Plasticity in vagal afferent neurones during feeding and fasting: mechanisms and significance


  • Based on an invited presentation in the Symposium on Food intake-related control of gut function at the joint meeting of the Scandinavian and German Physiological Societies, Copenhagen, March, 2010.

G. J. Dockray, Physiological Laboratory, School of Biomedical Sciences, University of Liverpool, Crown St., Liverpool L69 3BX, UK.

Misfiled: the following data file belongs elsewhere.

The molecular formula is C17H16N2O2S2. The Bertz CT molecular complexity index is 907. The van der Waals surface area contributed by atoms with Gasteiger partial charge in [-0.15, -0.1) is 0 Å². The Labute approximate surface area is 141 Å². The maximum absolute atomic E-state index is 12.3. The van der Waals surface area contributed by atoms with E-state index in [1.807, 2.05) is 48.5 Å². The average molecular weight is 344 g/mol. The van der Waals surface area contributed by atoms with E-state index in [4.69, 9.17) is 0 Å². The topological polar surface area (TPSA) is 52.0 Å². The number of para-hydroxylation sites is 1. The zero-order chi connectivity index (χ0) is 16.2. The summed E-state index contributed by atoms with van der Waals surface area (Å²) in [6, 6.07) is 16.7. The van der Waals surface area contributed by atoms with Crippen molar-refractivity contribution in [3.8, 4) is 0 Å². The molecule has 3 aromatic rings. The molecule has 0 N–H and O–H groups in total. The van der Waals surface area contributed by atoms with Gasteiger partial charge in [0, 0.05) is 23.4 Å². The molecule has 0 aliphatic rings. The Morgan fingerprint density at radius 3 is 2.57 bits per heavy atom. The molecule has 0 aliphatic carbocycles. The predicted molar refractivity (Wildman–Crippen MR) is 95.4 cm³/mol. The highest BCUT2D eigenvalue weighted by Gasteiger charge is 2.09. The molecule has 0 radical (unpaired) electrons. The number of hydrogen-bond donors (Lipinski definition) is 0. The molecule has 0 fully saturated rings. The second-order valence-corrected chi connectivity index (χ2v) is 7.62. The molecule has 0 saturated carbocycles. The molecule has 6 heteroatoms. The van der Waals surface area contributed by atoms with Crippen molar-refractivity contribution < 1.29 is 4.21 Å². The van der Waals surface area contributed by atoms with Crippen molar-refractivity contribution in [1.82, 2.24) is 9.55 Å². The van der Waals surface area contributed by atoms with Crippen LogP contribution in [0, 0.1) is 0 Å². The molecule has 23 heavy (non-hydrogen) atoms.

The ingestion of food activates mechanisms leading to inhibition of food intake and gastric emptying mediated by the release of regulatory peptides, for example cholecystokinin (CCK), and lipid amides, e.g. oleylethanolamide from the gut. In addition, there are both peptides (e.g. ghrelin) and lipid amides (e.g. anandamide) that appear to signal the absence of food in the gut and that are associated with the stimulation of food intake. Vagal afferent neurones are a common target for both types of signal. Remarkably, the neurochemical phenotype of these neurones itself depends on nutritional status. CCK acting at CCK1 receptors on vagal afferent neurones stimulates expression in these neurones of Y2-receptors and the neuropeptide CART, both of which are associated with the inhibition of food intake. Conversely, in fasted rats when plasma CCK is low, these neurones express cannabinoid (CB)-1 and melanin concentrating hormone (MCH)-1 receptors, and MCH, and this is inhibited by exogenous CCK or endogenous CCK released by refeeding. The stimulation of CART expression by CCK is mediated by the activation of CREB and EGR1; ghrelin inhibits the action of CCK by promoting nuclear exclusion of CREB and leptin potentiates the action of CCK by the stimulation of EGR1 expression. Vagal afferent neurones therefore constitute a level of integration outside the CNS for nutrient-derived signals that control energy intake and that are capable of encoding recent nutrient ingestion.